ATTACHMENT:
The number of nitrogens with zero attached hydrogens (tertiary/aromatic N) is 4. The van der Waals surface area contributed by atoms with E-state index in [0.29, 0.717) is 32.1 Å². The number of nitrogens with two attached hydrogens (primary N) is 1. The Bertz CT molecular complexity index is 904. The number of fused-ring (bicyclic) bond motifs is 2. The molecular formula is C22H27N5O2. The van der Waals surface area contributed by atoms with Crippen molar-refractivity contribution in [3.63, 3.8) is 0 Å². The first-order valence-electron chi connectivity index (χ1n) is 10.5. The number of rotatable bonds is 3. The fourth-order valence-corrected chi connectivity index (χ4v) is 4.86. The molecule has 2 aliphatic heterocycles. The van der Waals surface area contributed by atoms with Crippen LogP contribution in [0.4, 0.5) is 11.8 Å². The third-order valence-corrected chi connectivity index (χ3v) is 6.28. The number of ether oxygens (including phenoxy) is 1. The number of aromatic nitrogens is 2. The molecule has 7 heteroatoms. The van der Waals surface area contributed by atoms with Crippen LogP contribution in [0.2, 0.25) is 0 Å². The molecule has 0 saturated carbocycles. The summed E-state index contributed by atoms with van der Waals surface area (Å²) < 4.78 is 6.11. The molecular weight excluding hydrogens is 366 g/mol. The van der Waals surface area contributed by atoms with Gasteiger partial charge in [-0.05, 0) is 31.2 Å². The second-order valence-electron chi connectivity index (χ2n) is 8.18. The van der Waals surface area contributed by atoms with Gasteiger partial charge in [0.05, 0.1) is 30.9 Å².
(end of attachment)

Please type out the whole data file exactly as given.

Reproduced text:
The number of nitrogens with zero attached hydrogens (tertiary/aromatic N) is 4. The van der Waals surface area contributed by atoms with E-state index in [0.29, 0.717) is 32.1 Å². The number of nitrogens with two attached hydrogens (primary N) is 1. The Bertz CT molecular complexity index is 904. The number of fused-ring (bicyclic) bond motifs is 2. The molecular formula is C22H27N5O2. The van der Waals surface area contributed by atoms with Crippen molar-refractivity contribution in [3.63, 3.8) is 0 Å². The first-order valence-electron chi connectivity index (χ1n) is 10.5. The number of rotatable bonds is 3. The fourth-order valence-corrected chi connectivity index (χ4v) is 4.86. The molecule has 2 aliphatic heterocycles. The van der Waals surface area contributed by atoms with Crippen LogP contribution in [0.4, 0.5) is 11.8 Å². The third-order valence-corrected chi connectivity index (χ3v) is 6.28. The number of ether oxygens (including phenoxy) is 1. The number of aromatic nitrogens is 2. The molecule has 7 heteroatoms. The van der Waals surface area contributed by atoms with Crippen LogP contribution in [0.2, 0.25) is 0 Å². The molecule has 0 saturated carbocycles. The summed E-state index contributed by atoms with van der Waals surface area (Å²) < 4.78 is 6.11. The molecular weight excluding hydrogens is 366 g/mol. The van der Waals surface area contributed by atoms with Gasteiger partial charge in [-0.05, 0) is 31.2 Å². The second-order valence-electron chi connectivity index (χ2n) is 8.18. The van der Waals surface area contributed by atoms with Gasteiger partial charge in [0.05, 0.1) is 30.9 Å².